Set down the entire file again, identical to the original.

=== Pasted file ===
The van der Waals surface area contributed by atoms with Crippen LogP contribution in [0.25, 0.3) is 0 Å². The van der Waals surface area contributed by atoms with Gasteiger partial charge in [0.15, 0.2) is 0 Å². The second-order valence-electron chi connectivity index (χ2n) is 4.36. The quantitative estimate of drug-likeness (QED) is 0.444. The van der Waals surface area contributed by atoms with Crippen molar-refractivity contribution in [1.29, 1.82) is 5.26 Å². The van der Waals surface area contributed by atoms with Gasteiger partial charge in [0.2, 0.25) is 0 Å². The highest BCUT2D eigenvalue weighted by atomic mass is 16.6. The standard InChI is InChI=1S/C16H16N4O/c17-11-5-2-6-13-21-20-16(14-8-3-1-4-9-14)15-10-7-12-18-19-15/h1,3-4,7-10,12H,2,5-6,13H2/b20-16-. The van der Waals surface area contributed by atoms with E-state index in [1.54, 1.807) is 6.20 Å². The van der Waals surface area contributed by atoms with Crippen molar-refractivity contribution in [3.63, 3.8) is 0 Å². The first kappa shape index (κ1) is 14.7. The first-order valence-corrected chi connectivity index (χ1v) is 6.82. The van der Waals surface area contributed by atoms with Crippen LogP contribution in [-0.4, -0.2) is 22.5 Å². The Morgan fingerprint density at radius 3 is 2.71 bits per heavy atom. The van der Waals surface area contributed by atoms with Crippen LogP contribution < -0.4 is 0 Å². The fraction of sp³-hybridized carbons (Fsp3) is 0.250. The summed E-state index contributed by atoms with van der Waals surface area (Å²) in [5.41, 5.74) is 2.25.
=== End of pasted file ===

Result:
The van der Waals surface area contributed by atoms with Crippen LogP contribution in [0.25, 0.3) is 0 Å². The van der Waals surface area contributed by atoms with Gasteiger partial charge in [0.15, 0.2) is 0 Å². The second-order valence-electron chi connectivity index (χ2n) is 4.36. The quantitative estimate of drug-likeness (QED) is 0.444. The van der Waals surface area contributed by atoms with Crippen molar-refractivity contribution in [1.29, 1.82) is 5.26 Å². The van der Waals surface area contributed by atoms with Gasteiger partial charge in [0.2, 0.25) is 0 Å². The highest BCUT2D eigenvalue weighted by atomic mass is 16.6. The standard InChI is InChI=1S/C16H16N4O/c17-11-5-2-6-13-21-20-16(14-8-3-1-4-9-14)15-10-7-12-18-19-15/h1,3-4,7-10,12H,2,5-6,13H2/b20-16-. The van der Waals surface area contributed by atoms with E-state index in [1.54, 1.807) is 6.20 Å². The van der Waals surface area contributed by atoms with Crippen molar-refractivity contribution in [3.63, 3.8) is 0 Å². The first kappa shape index (κ1) is 14.7. The first-order valence-corrected chi connectivity index (χ1v) is 6.82. The van der Waals surface area contributed by atoms with Crippen LogP contribution in [-0.4, -0.2) is 22.5 Å². The Morgan fingerprint density at radius 3 is 2.71 bits per heavy atom. The van der Waals surface area contributed by atoms with Crippen LogP contribution < -0.4 is 0 Å². The fraction of sp³-hybridized carbons (Fsp3) is 0.250. The summed E-state index contributed by atoms with van der Waals surface area (Å²) in [5.41, 5.74) is 2.25.